IBS Triggers

      IBS Triggers

      IBS and Hormones

      IBS affects around twice as many women as men UK1. This could be because hormone levels change during a menstrual cycle, which has been shown to affect the movement of food through the gut. This could explain why IBS symptoms can become more severe at different times of the month.2

      You may want a little extra hand during that time to ease the gas and bloating associated symptoms of IBS. Senocalm is here to help for medically confirmed IBS. Always read the instructions.

      IBS and Diet

      Often what you eat can cause your IBS to flare up3. Understanding what these foods are and then trying to avoid them is often a good starting point in trying to manage your IBS. These vary from person to person, so we’ve listed the common ones below.

      Diet Triggers for IBS with constipation symptoms

      Some foods can make IBS-related constipation worse, including4:

      • Drinks that contain caffeine – such as tea, coffee or cola
      • Fizzy drinks
      • Alcohol
      • Breads and cereals made with refined (not whole) grains
      • Processed foods such as crisps and cookies
      • High-protein diets
      • Dairy products, especially cheese

      Diet Triggers for IBS with Diarrhoea

      Foods that can make IBS-related diarrhea worse for some people include4:

      • Carbonated drinks
      • Too much fibre, especially the insoluble kind you get in the skin of fruits and vegetables
      • Food and drinks with chocolate, alcohol, caffeine, fructose, or sorbitol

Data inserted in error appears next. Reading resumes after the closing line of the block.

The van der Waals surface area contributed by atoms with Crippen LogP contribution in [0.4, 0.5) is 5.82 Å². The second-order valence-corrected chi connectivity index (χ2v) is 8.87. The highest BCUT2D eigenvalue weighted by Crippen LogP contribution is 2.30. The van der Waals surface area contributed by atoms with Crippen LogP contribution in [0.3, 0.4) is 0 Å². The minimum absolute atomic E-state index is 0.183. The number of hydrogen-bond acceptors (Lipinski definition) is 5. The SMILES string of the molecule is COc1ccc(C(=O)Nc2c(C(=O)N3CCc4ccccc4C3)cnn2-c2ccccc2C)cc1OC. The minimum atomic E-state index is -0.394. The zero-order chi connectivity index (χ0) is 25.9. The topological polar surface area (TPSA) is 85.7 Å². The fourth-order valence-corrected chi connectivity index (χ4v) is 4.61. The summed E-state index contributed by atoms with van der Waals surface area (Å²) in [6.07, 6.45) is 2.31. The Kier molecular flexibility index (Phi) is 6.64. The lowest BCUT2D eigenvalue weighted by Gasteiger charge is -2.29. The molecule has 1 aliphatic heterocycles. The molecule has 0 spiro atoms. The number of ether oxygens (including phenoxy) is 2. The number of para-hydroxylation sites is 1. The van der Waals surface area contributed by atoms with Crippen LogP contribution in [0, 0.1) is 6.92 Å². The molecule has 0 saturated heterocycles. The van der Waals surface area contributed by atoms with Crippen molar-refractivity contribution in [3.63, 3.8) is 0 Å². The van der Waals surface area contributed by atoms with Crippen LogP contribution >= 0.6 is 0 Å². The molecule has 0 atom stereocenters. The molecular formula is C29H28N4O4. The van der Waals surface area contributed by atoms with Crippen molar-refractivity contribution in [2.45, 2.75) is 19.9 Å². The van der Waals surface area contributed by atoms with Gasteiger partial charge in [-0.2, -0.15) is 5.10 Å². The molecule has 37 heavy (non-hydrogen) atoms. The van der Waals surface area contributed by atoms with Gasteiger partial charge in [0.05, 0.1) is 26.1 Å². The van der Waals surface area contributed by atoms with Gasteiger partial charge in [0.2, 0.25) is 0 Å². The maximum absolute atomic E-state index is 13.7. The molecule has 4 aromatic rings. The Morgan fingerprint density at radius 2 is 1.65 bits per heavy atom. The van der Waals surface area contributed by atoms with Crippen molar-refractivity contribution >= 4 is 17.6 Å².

• Large meals
      • Fried and fatty foods
      • Dairy products, especially in people who can’t digest the milk sugar lactose, called lactose intolerance

      IBS and Your Lifestyle

      Do anxiety and stress play a part in IBS?

      Our lifestyles can impact on every part of our health, so it’s no surprise that it can affect IBS. Heavy work patterns, food on the run, poor sleep can all contribute to stress and anxiety which has been linked to IBS.

      Emotional states such as stress and anxiety can trigger chemical changes that interfere with the normal workings of the digestive system.

      This doesn’t just happen in people with a history of IBS. Many people who have never suffered with IBS before can have a sudden change in bowel habits when faced with a stressful situation, such as an important exam or job interview.

      IBS Stress triggers

      Many people report stress as a common trigger for IBS.

      If you often feel conflicted between your head and gut feelings, every time you give in to one, the other suffers… then you’re not alone. We can help you break this IBS-stress cycle by giving you coping mechanisms to help with stress when you’re at home, work or on the go.  Check out Emma’s top ‘Gutfulness’ tips, to help prevent IBS stopping you in your tracks.

      Try Senocalm to help relieve gas related symptoms of IBS, containing Simethicone which works to allow the body to process the gas. Senocalm is for medical confirmed IBS. Always read the instructions.

      Your Daily gut feel diary

      IBS Triggers vary from person to person so we suggest a useful way of identifying your own triggers is to keep a food, mood and poo diary like this.

      Time

      Food & drink

      Mood

      Poo

      Breakfast

       

       

       

      Snack

       

       

       

      Lunch

       

       

       

      Snack

       

       

       

      Dinner

       

       

       

      Snack